No one dares gainsay Ralph Nader's rep as a consumer Robin Hood. Since he first came to national prominence in the mid-1960s as the small-fry public interest lawyer who took on General Motors and won, he has become probably the most significant, singularly successful advocate for worker and consumer rights a nd safety in modern American history. You only have to consider his instrumental role in a host of public and environmental protection legislation -- a catalog way too long to detail here, but suffice to note the Clean Water, Clean Air, Freedom of Information, and Occupational Health and Safety Acts are all in there -- or the equally ungainly roster of public interest bodies founded or sponsored by Nader and his associates (early on dubbed "Nader's Raiders") to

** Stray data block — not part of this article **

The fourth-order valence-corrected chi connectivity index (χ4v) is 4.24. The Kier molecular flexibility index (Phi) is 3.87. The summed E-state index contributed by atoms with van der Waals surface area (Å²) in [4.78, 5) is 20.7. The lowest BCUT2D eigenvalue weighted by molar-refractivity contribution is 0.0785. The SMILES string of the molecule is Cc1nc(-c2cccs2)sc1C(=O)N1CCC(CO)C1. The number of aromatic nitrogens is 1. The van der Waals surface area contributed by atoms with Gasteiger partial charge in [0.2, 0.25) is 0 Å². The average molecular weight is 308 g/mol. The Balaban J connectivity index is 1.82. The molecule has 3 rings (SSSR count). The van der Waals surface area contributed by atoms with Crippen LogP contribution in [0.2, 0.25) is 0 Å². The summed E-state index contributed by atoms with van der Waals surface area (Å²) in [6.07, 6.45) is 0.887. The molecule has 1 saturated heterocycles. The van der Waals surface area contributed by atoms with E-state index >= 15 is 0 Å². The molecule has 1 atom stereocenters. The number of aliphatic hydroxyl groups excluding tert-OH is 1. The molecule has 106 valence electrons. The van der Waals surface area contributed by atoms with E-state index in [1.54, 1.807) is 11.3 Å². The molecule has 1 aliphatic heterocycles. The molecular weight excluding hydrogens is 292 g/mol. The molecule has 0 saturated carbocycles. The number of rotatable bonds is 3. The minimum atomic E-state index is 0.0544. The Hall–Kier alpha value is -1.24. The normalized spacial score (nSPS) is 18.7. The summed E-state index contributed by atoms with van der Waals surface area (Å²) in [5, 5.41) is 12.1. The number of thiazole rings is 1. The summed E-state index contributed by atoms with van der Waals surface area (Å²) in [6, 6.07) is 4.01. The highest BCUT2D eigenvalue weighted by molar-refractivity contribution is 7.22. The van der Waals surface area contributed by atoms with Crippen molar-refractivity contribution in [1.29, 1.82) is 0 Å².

acknowledge Nader's unique place in American society. But since 2000, this stunning record of achievement on behalf of the masses of ordinary Americans has been overshadowed by two controversial presidential bids, and, moreover, to such a degree that among liberals today mere mention of the name Ralph Nader acts as a starting bell for vituperative political in-brawling.
This, then, is the arc of the career covered by first-time filmmakers Henriette Mantel and Steven Skrovan in their sharp, lively, and illuminating two-hour documentary profile of Nader, "An Unreasonable Man." Brimming with interviews from Nader, his family, friends, former friends, and enemies alike, as well as excellent archival footage, the film unfolds a fascinating story that at least one commentator (Phil Donohue) not unreasonably calls Shakespearean in outline.